Moving Powder and Primers OUT of the House


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Gary H
June 5, 2003, 04:19 AM
Has anyone heard of insurance companies refusing to pay for fire damage when reloading powders, or ammunition burn?

I'm thinking of building a 14' x 32' shed with 2/3 dedicated to my reloading and ammunition storage. Currently my reloading room takes up much of a 12' x 12' bedroom in my house. O.K. - 14 x 14 of the shed is for a new jacuzzi..hey it is California.

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Thirties
June 5, 2003, 10:58 AM
Gary, why are you wondering about this?

Just ask your insurance broker for some definitive answers.

What can anyone here tell you that would be nearly as accurate or appropriate in your case?

Steve Smith
June 5, 2003, 11:07 AM
I see that you're behind the fence so your laws may be different. When I started geting worried about this, I found out that following the NFPA's recommendations were satisfactory. That means for <50 lbs of powder, I could make a magazine box according to their recommendations and I would be a-ok. Should cost a lot less than a shed!

Gary H
June 5, 2003, 11:39 AM
Thirties:

I suspect that policies are rather uniform, so asking allows me to get some idea of what to say when I approach my agent. I really don't want to stir the hornet's nest.

Thirties
June 5, 2003, 11:42 AM
Gary, your broker is on your side. Stirring the hornet's nest would be asking your insurance company.

I was trying to warn you that what you get here may not apply to your case. If you are concerned, you should go to the logical source of accurate information: your written policy, and your insurance broker.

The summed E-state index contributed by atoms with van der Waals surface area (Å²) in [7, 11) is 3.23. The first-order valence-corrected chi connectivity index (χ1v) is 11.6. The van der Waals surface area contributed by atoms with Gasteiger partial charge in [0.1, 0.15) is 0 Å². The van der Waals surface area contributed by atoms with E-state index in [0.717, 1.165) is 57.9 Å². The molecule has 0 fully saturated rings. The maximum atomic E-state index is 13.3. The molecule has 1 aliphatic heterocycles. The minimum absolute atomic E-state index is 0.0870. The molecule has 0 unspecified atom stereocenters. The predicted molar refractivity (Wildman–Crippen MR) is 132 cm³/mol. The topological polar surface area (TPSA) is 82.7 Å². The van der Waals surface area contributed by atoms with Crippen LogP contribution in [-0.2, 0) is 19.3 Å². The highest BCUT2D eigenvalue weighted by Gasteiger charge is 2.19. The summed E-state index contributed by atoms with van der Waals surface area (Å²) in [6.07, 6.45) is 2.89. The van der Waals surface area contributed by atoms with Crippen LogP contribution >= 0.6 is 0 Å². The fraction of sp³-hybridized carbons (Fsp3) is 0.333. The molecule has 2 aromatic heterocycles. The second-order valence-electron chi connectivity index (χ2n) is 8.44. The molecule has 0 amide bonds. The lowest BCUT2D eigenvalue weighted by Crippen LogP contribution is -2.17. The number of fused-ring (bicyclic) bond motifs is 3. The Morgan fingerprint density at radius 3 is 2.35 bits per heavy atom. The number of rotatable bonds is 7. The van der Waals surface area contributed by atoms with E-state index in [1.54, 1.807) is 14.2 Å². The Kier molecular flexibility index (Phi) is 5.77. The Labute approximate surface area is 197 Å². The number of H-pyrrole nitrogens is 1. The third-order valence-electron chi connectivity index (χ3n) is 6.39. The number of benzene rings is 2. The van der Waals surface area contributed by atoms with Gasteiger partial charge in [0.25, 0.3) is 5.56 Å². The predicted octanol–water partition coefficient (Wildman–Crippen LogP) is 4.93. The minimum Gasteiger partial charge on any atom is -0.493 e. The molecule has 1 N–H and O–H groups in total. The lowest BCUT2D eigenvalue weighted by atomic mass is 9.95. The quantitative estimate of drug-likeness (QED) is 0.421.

uglymofo
June 5, 2003, 11:44 AM
Don't ask your agent. Call a different agent in the state with the same company. and find yourself a couple of broken refrigerators. They make good storage bins.

Steve,

What's NFPA?

RON in PA
June 5, 2003, 12:52 PM
Won't comment on the insurance question, but if you put up a shed what about the storage environment for the powder and primers. I'm thinking of the heat and humidity, both of which will shorten the life of powder, primers and cartridges if on the high side.

Johnny Guest
June 5, 2003, 12:52 PM
Gary H, It sure appears that what members Thirties, Steve Smith & ugly mofo have written above is really worthy of note. We are all flattered that someone else might value our input on various topics, but we must be realistic . . . .

The situation in your home state may be quite different from New England, Texas, or elsewhere. Heck, it is sometimes different just across county lines or city limits, depending upon population, political climate, and multiple other factors.